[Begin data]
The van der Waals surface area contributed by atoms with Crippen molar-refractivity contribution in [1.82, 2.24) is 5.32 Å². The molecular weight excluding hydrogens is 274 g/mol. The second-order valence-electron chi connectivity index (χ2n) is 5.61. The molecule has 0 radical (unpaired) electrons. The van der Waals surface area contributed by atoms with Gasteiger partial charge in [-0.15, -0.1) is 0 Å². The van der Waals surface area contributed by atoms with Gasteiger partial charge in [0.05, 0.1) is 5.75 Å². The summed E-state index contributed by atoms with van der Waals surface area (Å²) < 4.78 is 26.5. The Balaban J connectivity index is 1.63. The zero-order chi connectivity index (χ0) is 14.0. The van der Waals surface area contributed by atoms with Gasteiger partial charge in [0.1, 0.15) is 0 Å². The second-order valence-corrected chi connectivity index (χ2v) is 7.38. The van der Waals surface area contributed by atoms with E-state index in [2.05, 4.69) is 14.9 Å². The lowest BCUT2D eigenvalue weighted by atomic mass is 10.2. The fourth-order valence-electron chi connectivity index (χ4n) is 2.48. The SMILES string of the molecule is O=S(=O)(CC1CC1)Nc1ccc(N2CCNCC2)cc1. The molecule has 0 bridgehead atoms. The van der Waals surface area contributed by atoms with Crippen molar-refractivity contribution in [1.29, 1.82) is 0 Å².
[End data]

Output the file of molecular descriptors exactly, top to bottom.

The van der Waals surface area contributed by atoms with Crippen molar-refractivity contribution in [1.82, 2.24) is 5.32 Å². The molecular weight excluding hydrogens is 274 g/mol. The second-order valence-electron chi connectivity index (χ2n) is 5.61. The molecule has 0 radical (unpaired) electrons. The van der Waals surface area contributed by atoms with Gasteiger partial charge in [-0.15, -0.1) is 0 Å². The van der Waals surface area contributed by atoms with Gasteiger partial charge in [0.05, 0.1) is 5.75 Å². The summed E-state index contributed by atoms with van der Waals surface area (Å²) < 4.78 is 26.5. The Balaban J connectivity index is 1.63. The zero-order chi connectivity index (χ0) is 14.0. The van der Waals surface area contributed by atoms with Gasteiger partial charge in [0.1, 0.15) is 0 Å². The second-order valence-corrected chi connectivity index (χ2v) is 7.38. The van der Waals surface area contributed by atoms with E-state index in [2.05, 4.69) is 14.9 Å². The lowest BCUT2D eigenvalue weighted by atomic mass is 10.2. The fourth-order valence-electron chi connectivity index (χ4n) is 2.48. The SMILES string of the molecule is O=S(=O)(CC1CC1)Nc1ccc(N2CCNCC2)cc1. The molecule has 0 bridgehead atoms. The van der Waals surface area contributed by atoms with Crippen molar-refractivity contribution in [1.29, 1.82) is 0 Å².